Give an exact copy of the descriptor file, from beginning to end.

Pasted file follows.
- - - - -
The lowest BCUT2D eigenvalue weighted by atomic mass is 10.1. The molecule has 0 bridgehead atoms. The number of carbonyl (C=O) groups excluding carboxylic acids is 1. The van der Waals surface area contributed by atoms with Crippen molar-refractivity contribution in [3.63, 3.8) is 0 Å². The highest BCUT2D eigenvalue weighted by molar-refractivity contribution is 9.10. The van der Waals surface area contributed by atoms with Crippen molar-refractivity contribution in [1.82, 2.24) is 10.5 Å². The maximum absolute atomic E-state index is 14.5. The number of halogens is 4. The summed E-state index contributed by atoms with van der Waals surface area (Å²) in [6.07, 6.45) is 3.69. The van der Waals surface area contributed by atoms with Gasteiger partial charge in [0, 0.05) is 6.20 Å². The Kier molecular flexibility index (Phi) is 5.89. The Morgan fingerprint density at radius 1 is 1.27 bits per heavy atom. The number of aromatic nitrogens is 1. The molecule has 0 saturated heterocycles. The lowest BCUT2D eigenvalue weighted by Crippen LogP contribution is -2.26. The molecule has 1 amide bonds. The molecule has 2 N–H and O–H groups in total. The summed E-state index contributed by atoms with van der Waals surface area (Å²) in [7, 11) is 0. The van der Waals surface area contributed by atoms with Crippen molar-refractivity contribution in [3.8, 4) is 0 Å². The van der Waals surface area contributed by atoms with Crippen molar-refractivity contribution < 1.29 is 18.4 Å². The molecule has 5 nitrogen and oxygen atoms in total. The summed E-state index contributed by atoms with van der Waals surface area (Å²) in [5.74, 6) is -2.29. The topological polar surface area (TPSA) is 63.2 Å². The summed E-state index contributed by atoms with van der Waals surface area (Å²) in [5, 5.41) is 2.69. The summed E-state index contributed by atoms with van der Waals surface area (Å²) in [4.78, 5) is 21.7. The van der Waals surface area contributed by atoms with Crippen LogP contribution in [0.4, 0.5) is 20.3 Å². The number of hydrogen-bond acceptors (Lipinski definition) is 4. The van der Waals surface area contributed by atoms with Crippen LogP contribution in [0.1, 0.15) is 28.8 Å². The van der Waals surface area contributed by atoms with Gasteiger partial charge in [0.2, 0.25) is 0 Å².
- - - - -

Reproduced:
The lowest BCUT2D eigenvalue weighted by atomic mass is 10.1. The molecule has 0 bridgehead atoms. The number of carbonyl (C=O) groups excluding carboxylic acids is 1. The van der Waals surface area contributed by atoms with Crippen molar-refractivity contribution in [3.63, 3.8) is 0 Å². The highest BCUT2D eigenvalue weighted by molar-refractivity contribution is 9.10. The van der Waals surface area contributed by atoms with Crippen molar-refractivity contribution in [1.82, 2.24) is 10.5 Å². The maximum absolute atomic E-state index is 14.5. The number of halogens is 4. The summed E-state index contributed by atoms with van der Waals surface area (Å²) in [6.07, 6.45) is 3.69. The van der Waals surface area contributed by atoms with Gasteiger partial charge in [0, 0.05) is 6.20 Å². The Kier molecular flexibility index (Phi) is 5.89. The Morgan fingerprint density at radius 1 is 1.27 bits per heavy atom. The number of aromatic nitrogens is 1. The molecule has 0 saturated heterocycles. The lowest BCUT2D eigenvalue weighted by Crippen LogP contribution is -2.26. The molecule has 1 amide bonds. The molecule has 2 N–H and O–H groups in total. The summed E-state index contributed by atoms with van der Waals surface area (Å²) in [7, 11) is 0. The van der Waals surface area contributed by atoms with Crippen molar-refractivity contribution in [3.8, 4) is 0 Å². The van der Waals surface area contributed by atoms with Crippen molar-refractivity contribution < 1.29 is 18.4 Å². The molecule has 5 nitrogen and oxygen atoms in total. The summed E-state index contributed by atoms with van der Waals surface area (Å²) in [5.74, 6) is -2.29. The topological polar surface area (TPSA) is 63.2 Å². The summed E-state index contributed by atoms with van der Waals surface area (Å²) in [5, 5.41) is 2.69. The summed E-state index contributed by atoms with van der Waals surface area (Å²) in [4.78, 5) is 21.7. The van der Waals surface area contributed by atoms with Crippen LogP contribution in [0.4, 0.5) is 20.3 Å². The number of hydrogen-bond acceptors (Lipinski definition) is 4. The van der Waals surface area contributed by atoms with Crippen LogP contribution in [0.1, 0.15) is 28.8 Å². The van der Waals surface area contributed by atoms with Gasteiger partial charge in [0.2, 0.25) is 0 Å².